Networking for fun and profit

Monika Tutterová

Management Coach, Alumni Class of 2003

It’s not about what you know, but who you know – and these days, it’s also about how quickly you can contact them.

Julie Svarovská

Student in the Master's in Professional and Business Communication program

The basics for any networking event:

  • Have plenty of business cards
  • Be able to make your presentation in 30 seconds
  • Be open to new possibilities, because you never know who you could meet 

The main strategy for networking is to memorize and have a clear understanding of your business and your needs. That way, you can then take any opportunity that arises to recommend or mention your specialist area. 

The top three reasons for networking are:

  • Firstly, my personal favorite: “You never know who you could meet”; who knows what or who you might need in the future?
  • Secondly, there’s a saying that people meet at least twice over their lifetimes – right now you don’t know where you will meet someone again, and what positions either of you will be in.
  • Finally, it is OK not to know everything, and OK to ask for help. 

So let’s jump right in! 

How many contacts do you have in your network? 

Did you know that on average, every person in your network knows another 250 people? 

We each have our own network, everyone we meet during the day, from the sales rep in the coffee shop in the morning to the receptionist at work. We are networking all the time. 

Let’s focus on the networking event itself. For an unforgettable experience, follow these tips for before, during and after: 

1. Preparation

As you set out what you will wear, devote some time to “mental” preparation. Establish your aims for the event – if you want a successful outcome, you should have some idea of what you are trying to achieve. What would you consider to be a success?

Try looking at the following examples to help you to get your goals:

“I want to leave with (pick a number) business cards from interesting people.”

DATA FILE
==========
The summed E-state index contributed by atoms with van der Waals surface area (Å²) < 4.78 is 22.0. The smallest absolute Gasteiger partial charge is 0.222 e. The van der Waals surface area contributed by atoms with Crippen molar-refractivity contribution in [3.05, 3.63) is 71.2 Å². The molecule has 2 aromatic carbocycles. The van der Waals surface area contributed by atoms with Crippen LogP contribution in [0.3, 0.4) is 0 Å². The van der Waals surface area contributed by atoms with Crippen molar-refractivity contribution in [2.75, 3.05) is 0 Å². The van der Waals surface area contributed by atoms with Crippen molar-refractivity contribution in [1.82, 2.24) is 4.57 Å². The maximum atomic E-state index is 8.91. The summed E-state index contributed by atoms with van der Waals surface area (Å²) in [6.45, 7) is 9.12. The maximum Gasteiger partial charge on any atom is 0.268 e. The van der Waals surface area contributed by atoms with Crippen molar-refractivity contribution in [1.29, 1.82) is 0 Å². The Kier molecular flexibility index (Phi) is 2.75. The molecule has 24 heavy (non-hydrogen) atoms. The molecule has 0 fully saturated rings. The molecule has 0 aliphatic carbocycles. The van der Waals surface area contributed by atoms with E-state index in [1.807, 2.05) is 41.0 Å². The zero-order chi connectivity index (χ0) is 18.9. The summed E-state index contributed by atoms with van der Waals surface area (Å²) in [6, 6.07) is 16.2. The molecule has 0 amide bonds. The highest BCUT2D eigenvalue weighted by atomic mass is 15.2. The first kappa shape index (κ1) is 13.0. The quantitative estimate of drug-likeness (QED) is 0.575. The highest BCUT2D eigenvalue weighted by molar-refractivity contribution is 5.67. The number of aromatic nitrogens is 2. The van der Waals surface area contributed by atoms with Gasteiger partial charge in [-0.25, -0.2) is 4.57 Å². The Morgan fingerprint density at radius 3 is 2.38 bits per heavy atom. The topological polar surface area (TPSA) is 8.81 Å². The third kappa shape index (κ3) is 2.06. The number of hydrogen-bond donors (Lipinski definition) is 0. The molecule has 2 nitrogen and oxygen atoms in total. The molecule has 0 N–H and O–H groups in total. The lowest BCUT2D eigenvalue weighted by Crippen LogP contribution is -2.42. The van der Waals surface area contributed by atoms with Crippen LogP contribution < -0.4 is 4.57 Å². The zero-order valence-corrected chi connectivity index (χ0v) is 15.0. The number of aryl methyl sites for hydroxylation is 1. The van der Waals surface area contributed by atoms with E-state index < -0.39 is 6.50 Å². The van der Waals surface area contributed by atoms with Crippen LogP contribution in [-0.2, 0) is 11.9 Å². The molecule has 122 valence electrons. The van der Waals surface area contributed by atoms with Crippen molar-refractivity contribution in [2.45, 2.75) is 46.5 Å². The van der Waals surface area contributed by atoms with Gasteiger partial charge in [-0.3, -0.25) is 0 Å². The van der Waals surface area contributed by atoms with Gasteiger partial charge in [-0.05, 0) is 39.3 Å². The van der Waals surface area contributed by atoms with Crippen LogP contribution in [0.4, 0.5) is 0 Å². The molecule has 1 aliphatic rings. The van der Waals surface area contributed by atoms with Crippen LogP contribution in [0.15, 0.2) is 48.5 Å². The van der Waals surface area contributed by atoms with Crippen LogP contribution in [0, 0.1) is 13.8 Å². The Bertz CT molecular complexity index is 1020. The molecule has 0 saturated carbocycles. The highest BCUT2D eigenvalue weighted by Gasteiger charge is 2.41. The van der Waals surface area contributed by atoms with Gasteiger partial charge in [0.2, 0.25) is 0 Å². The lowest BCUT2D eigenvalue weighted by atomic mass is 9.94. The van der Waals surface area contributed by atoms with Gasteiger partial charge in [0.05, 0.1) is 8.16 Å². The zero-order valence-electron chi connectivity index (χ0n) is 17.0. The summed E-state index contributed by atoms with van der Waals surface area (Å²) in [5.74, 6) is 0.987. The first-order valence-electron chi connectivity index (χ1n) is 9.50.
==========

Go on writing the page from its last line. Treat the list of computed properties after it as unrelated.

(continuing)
“I want people to remember me.”

“I want to meet with (pick a number) businessmen who are starting their own businesses right now.” 

Your goals should be both clear and realistic.

Once you have set your goals, it’s time to get dressed, pick up your business cards, and go! 

2. At the networking event 

As you stand outside, how do you feel? How are your energy levels? The more energetic you feel, the more you will energize the people you meet. So put yourself in a good mood and walk through that door! 

Your manner of entry, the way you walk in and what you wear all create a first impression. Before you have a chance to speak to anybody, they will see, hear and feel you – and they’re checking you out. When you finally have a chance to speak to them, make sure you look into their eyes, and speak loudly and clearly. 

But what can you talk to a stranger about? Remember that other people are exactly the same as you – they don’t know what to say either. The most common word in any conversation is “I”, so the real key is to let them talk about themselves for 80% of the time. Listen while they talk! 

3. After the event 

What is your usual follow-up? Once you get a contact you should develop it, and meet with them again to talk about your mutual interests in a little more detail. 

If you want to be a good networker, contact everyone you’ve met within the next 48 hours, otherwise they will not remember you. 

To avoid the situation where you find a business card several weeks later and are not sure who the person is, try to write a note to yourself on the card immediately after the event – where you met and when, and possibly also a description of the person’s appearance. This will help you remember your new contact until the next time you meet. 

Remember – you never know who you could meet. Happy networking!

 

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